When we were registering for the program the intake worker cautioned that because our daughter was a “complex case” they could make no guarantees.  Gee whiz, nothing like setting low expectations; way to sell the program. Honestly, I felt like sobbing it felt as though I was begging the woman to take our daughter into the program. What I most certainly did not need was for the good folks at Edgewood to tell me her case was complex, what I needed them to tell me was that she would get better and that our living nightmare would come to a happy end.  They obviously could make no such promise.

Funny, I thought I would feel immense relief upon her safe arrival, knowing she would be in a safe place for at least 2 months and because she would not have access to her cell phone to call me when she was freaking out.  The most pressing feeling I had was fear; gut wrenching, heart breaking fear, and incredible, indelible  sadness.  What on earth was left for us if the treatment didn’t work?  After all, it seemed native to think that a 2 month program could heal a young women struggling with an intellectual disability, bipolar disorder and addictions.  I couldn’t bring myself to think about the end of the program – what would she do, where could she go, would she be able to get and more importantly, keep a job, how would she live.

Before week one was complete we had the first of many “crisis” calls, which were the result of a) the patient threatening to leave treatment or b) the treatment facility asks a client to leave.  Our calls came as a result of her inappropriate behavior and the threat to “expel” her from the treatment.  Calls which sometimes had to be delayed because the staff was unable to convince her to stop running through the halls screaming.  Calls that always involved tears, hers and ours.  Calls that left us completely spent; weary with anxiety and exhausted from dealing with one thing after another.  Whenever my phone rang and showed a 250 area code, my response was one of total mind numbing fear – would this be the time that they kicked her out and if it was, would I be strong enough to follow through on the boundaries I had been forced to set.

By the grace of God, she did indeed survive two intense months of in-patient treatment.  We were told that she was making progress, but it was very slow.  The clinical group consensus was that allowing her back to Toronto would jeopardize her sobriety.  We all agreed that her chances of success would be greatly enhanced by staying in BC longer with ongoing clinical and emotional support.  Her graduation from the residential program led to a two month stint in the extended care program.  In extended care, clients are granted a bit more freedom, but live under the watchful eye of two full time counselors.  Concerned emails replaced crisis calls – progress was slow.  Helpless and frustrated, it often felt like we were bleeding money and all of it was going to Edgewood – daily fee charges plus the patient needs a spending account, they need prescriptions, they need lab tests, none of it covered by the health care system.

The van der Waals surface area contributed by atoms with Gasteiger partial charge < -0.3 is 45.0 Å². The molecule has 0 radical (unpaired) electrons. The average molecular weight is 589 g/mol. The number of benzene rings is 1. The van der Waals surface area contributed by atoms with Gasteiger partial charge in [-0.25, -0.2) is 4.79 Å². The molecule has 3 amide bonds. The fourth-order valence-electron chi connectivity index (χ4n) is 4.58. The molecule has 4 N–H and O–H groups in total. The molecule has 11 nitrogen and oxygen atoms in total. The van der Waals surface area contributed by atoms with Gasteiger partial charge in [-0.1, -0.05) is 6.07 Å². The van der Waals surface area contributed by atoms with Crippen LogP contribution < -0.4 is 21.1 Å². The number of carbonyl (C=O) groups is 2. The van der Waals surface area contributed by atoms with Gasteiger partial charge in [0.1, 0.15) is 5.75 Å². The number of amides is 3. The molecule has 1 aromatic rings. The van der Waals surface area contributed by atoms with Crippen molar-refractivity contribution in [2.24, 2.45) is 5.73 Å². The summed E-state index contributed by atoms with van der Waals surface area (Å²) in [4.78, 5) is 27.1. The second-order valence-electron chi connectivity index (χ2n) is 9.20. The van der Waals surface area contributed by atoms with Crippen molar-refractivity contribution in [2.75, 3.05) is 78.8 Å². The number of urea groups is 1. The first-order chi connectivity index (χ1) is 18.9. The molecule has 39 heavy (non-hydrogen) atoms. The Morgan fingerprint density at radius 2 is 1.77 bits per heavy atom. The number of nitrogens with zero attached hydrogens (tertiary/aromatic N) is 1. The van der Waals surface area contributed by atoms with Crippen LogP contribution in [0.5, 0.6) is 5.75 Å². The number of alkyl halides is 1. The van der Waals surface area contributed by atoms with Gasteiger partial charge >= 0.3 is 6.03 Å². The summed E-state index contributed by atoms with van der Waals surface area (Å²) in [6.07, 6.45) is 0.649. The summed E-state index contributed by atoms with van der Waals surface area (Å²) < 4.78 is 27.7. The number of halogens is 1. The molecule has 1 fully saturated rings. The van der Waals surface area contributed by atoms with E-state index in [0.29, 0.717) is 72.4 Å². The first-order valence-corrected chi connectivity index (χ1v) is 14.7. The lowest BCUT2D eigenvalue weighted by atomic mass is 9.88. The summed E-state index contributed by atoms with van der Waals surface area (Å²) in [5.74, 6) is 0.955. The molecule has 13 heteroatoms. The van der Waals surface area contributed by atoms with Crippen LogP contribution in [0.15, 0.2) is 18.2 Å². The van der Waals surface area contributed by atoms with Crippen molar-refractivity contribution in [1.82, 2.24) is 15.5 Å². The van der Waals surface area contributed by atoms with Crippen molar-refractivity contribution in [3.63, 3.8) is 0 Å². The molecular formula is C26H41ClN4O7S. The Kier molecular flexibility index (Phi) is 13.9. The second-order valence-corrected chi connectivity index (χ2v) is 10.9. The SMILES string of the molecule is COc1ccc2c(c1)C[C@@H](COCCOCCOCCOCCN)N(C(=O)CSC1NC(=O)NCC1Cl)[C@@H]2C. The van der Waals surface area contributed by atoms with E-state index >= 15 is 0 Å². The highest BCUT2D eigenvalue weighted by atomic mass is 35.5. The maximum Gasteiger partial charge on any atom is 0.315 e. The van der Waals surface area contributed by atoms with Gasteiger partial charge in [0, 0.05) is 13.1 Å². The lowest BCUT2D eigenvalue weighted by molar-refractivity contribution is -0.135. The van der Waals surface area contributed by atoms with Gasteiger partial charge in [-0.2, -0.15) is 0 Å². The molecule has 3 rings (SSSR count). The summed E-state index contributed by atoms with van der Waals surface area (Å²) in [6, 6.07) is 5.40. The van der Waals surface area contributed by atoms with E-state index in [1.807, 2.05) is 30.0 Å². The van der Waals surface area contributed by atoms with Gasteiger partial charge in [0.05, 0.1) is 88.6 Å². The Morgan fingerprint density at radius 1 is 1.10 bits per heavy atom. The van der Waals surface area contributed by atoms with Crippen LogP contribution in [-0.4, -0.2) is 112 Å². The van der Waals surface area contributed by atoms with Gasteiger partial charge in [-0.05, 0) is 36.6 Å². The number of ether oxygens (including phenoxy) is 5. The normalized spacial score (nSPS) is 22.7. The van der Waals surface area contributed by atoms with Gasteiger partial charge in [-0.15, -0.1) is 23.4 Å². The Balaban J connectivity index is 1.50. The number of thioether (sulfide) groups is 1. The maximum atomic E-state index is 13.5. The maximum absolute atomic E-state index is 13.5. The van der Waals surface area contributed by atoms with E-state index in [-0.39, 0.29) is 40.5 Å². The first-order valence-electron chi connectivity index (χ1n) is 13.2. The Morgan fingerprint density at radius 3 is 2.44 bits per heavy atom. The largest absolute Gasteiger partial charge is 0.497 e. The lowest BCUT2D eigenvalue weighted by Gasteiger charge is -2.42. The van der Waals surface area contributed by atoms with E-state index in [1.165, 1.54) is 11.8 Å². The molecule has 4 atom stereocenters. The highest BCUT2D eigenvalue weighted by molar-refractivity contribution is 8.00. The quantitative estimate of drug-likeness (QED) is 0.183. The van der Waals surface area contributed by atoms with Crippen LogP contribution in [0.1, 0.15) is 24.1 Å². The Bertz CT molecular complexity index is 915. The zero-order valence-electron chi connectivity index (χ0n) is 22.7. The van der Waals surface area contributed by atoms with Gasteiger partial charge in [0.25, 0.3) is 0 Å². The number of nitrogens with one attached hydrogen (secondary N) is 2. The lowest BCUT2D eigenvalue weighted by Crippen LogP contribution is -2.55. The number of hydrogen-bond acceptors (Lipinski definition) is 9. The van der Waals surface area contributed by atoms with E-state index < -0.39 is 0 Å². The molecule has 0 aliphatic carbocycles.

By July, it was clear that she needed to move into a sober house regardless of whether she was in BC or Ontario.  What a relief it was when she agreed to stay in BC and move into a house for women in various stages of recovery. The “mother” of the house is a wonderful woman who seems to love our daughter as much as we do.  Finances would allow us to cover her in the house for three months, at which point our financial support would end.  This would give her 3 additional months to get her act together, find a job, line up a place to live and stay clean and sober.

Three weeks ago she celebrated 6 months sober; the day after her AA celebration she relapsed and had to spend the night in a women’s homeless shelter.

To be continued . . .

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Ten years

My 23 year old daughter was “officially” diagnosed with Bipolar II disorder about 6 months ago, that is to say that yet another psychiatrist completed an assessment and confirmed what I have known, with certainty, for the last ten years.

Ten years ago “normal” teenage mood swings became violent, almost nightly rages that inevitably would end with everyone in the house screaming, yelling, sobbing, and apologizing with promises not to lose control again.  Ten years ago was the first time I suspected, that my first born was binge drinking, abusing drugs; having sex and lying.

Ten years ago was the first of many, ongoing encounters with the police; the first hospitalization, the first time she said she wanted to die.  Ten years ago the diagnosis was severe ADHD with significant language based learning disabilities.

Ten years of advocating, sometimes pleading and begging for someone who could help us.  Ten years and countless appointments with 10+ “mental health” doctors, programs, social workers and agencies . . .ten years of switching medications, finding the medication in the garbage.  Ten years of chronic, almost constant gnawing, gut-wrenching fear; fear for her safety, fear for her health, fear for her happiness, fear for her seeming inability to manage her life and make good decisions.